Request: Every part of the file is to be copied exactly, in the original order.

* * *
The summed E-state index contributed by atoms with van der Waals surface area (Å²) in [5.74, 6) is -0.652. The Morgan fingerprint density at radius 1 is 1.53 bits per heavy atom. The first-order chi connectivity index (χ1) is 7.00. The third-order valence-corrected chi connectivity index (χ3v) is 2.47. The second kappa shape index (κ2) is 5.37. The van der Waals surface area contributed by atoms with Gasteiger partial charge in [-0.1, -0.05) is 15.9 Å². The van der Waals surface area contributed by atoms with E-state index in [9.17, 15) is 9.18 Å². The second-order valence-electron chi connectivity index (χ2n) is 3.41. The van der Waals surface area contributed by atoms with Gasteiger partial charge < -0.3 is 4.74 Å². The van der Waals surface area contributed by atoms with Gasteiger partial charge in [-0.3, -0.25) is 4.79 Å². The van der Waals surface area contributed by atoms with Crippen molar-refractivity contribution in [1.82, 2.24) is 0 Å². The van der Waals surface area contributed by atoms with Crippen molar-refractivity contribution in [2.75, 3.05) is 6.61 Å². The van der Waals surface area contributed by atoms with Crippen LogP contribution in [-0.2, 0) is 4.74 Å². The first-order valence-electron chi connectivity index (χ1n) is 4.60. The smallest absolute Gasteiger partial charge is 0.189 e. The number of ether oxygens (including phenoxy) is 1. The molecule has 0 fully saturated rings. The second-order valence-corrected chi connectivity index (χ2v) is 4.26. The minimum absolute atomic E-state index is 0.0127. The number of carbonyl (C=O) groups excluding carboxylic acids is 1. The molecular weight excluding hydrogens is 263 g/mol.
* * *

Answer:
The summed E-state index contributed by atoms with van der Waals surface area (Å²) in [5.74, 6) is -0.652. The Morgan fingerprint density at radius 1 is 1.53 bits per heavy atom. The first-order chi connectivity index (χ1) is 7.00. The third-order valence-corrected chi connectivity index (χ3v) is 2.47. The second kappa shape index (κ2) is 5.37. The van der Waals surface area contributed by atoms with Gasteiger partial charge in [-0.1, -0.05) is 15.9 Å². The van der Waals surface area contributed by atoms with E-state index in [9.17, 15) is 9.18 Å². The second-order valence-electron chi connectivity index (χ2n) is 3.41. The van der Waals surface area contributed by atoms with Gasteiger partial charge < -0.3 is 4.74 Å². The van der Waals surface area contributed by atoms with Gasteiger partial charge in [-0.3, -0.25) is 4.79 Å². The van der Waals surface area contributed by atoms with Crippen molar-refractivity contribution in [1.82, 2.24) is 0 Å². The van der Waals surface area contributed by atoms with Crippen molar-refractivity contribution in [2.75, 3.05) is 6.61 Å². The van der Waals surface area contributed by atoms with Crippen LogP contribution in [-0.2, 0) is 4.74 Å². The first-order valence-electron chi connectivity index (χ1n) is 4.60. The smallest absolute Gasteiger partial charge is 0.189 e. The number of ether oxygens (including phenoxy) is 1. The molecule has 0 fully saturated rings. The second-order valence-corrected chi connectivity index (χ2v) is 4.26. The minimum absolute atomic E-state index is 0.0127. The number of carbonyl (C=O) groups excluding carboxylic acids is 1. The molecular weight excluding hydrogens is 263 g/mol.